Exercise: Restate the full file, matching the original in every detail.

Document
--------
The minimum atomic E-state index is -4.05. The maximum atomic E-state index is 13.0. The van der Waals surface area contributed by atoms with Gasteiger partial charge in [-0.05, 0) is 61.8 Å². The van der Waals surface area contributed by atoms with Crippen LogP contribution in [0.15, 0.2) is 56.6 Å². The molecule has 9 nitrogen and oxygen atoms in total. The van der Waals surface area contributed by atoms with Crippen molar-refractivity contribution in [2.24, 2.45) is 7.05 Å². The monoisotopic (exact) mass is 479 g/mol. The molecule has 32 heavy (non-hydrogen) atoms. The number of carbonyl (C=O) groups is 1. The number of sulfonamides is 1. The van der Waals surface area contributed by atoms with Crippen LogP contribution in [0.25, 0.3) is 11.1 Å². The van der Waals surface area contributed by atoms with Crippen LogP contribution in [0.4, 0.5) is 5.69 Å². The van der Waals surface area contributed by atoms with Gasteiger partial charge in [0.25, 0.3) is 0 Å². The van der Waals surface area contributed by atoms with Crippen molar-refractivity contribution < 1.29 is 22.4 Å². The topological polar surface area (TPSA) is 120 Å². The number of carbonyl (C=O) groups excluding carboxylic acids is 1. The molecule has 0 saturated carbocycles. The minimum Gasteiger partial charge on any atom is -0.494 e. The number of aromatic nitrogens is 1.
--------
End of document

The minimum atomic E-state index is -4.05. The maximum atomic E-state index is 13.0. The van der Waals surface area contributed by atoms with Gasteiger partial charge in [-0.05, 0) is 61.8 Å². The van der Waals surface area contributed by atoms with Crippen LogP contribution in [0.15, 0.2) is 56.6 Å². The molecule has 9 nitrogen and oxygen atoms in total. The van der Waals surface area contributed by atoms with Crippen molar-refractivity contribution in [2.24, 2.45) is 7.05 Å². The monoisotopic (exact) mass is 479 g/mol. The molecule has 32 heavy (non-hydrogen) atoms. The number of carbonyl (C=O) groups is 1. The number of sulfonamides is 1. The van der Waals surface area contributed by atoms with Crippen LogP contribution in [0.25, 0.3) is 11.1 Å². The van der Waals surface area contributed by atoms with Crippen LogP contribution in [0.4, 0.5) is 5.69 Å². The van der Waals surface area contributed by atoms with Gasteiger partial charge in [0.25, 0.3) is 0 Å². The van der Waals surface area contributed by atoms with Crippen molar-refractivity contribution < 1.29 is 22.4 Å². The topological polar surface area (TPSA) is 120 Å². The number of carbonyl (C=O) groups excluding carboxylic acids is 1. The molecule has 0 saturated carbocycles. The minimum Gasteiger partial charge on any atom is -0.494 e. The number of aromatic nitrogens is 1.